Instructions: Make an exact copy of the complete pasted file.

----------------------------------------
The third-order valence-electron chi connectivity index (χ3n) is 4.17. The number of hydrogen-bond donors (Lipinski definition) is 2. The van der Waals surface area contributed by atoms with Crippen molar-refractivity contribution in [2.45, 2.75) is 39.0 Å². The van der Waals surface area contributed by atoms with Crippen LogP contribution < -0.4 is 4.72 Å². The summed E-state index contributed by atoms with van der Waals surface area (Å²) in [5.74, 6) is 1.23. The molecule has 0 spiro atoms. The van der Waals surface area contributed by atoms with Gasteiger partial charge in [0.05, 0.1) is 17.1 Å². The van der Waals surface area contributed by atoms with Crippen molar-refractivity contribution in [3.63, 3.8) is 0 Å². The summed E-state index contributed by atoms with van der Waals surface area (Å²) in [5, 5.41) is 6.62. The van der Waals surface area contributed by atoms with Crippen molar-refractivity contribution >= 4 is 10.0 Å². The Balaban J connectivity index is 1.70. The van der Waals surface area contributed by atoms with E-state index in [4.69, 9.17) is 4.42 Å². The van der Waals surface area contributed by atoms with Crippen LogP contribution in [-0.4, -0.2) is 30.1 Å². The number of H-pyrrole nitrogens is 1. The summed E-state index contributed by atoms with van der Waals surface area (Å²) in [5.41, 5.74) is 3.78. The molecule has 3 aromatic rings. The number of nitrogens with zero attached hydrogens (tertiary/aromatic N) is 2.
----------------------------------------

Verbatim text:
The third-order valence-electron chi connectivity index (χ3n) is 4.17. The number of hydrogen-bond donors (Lipinski definition) is 2. The van der Waals surface area contributed by atoms with Crippen molar-refractivity contribution in [2.45, 2.75) is 39.0 Å². The van der Waals surface area contributed by atoms with Crippen LogP contribution < -0.4 is 4.72 Å². The summed E-state index contributed by atoms with van der Waals surface area (Å²) in [5.74, 6) is 1.23. The molecule has 0 spiro atoms. The van der Waals surface area contributed by atoms with Gasteiger partial charge in [0.05, 0.1) is 17.1 Å². The van der Waals surface area contributed by atoms with Crippen molar-refractivity contribution in [3.63, 3.8) is 0 Å². The summed E-state index contributed by atoms with van der Waals surface area (Å²) in [5, 5.41) is 6.62. The van der Waals surface area contributed by atoms with Crippen molar-refractivity contribution >= 4 is 10.0 Å². The Balaban J connectivity index is 1.70. The van der Waals surface area contributed by atoms with E-state index in [4.69, 9.17) is 4.42 Å². The van der Waals surface area contributed by atoms with Crippen LogP contribution in [-0.4, -0.2) is 30.1 Å². The number of H-pyrrole nitrogens is 1. The summed E-state index contributed by atoms with van der Waals surface area (Å²) in [5.41, 5.74) is 3.78. The molecule has 3 aromatic rings. The number of nitrogens with zero attached hydrogens (tertiary/aromatic N) is 2.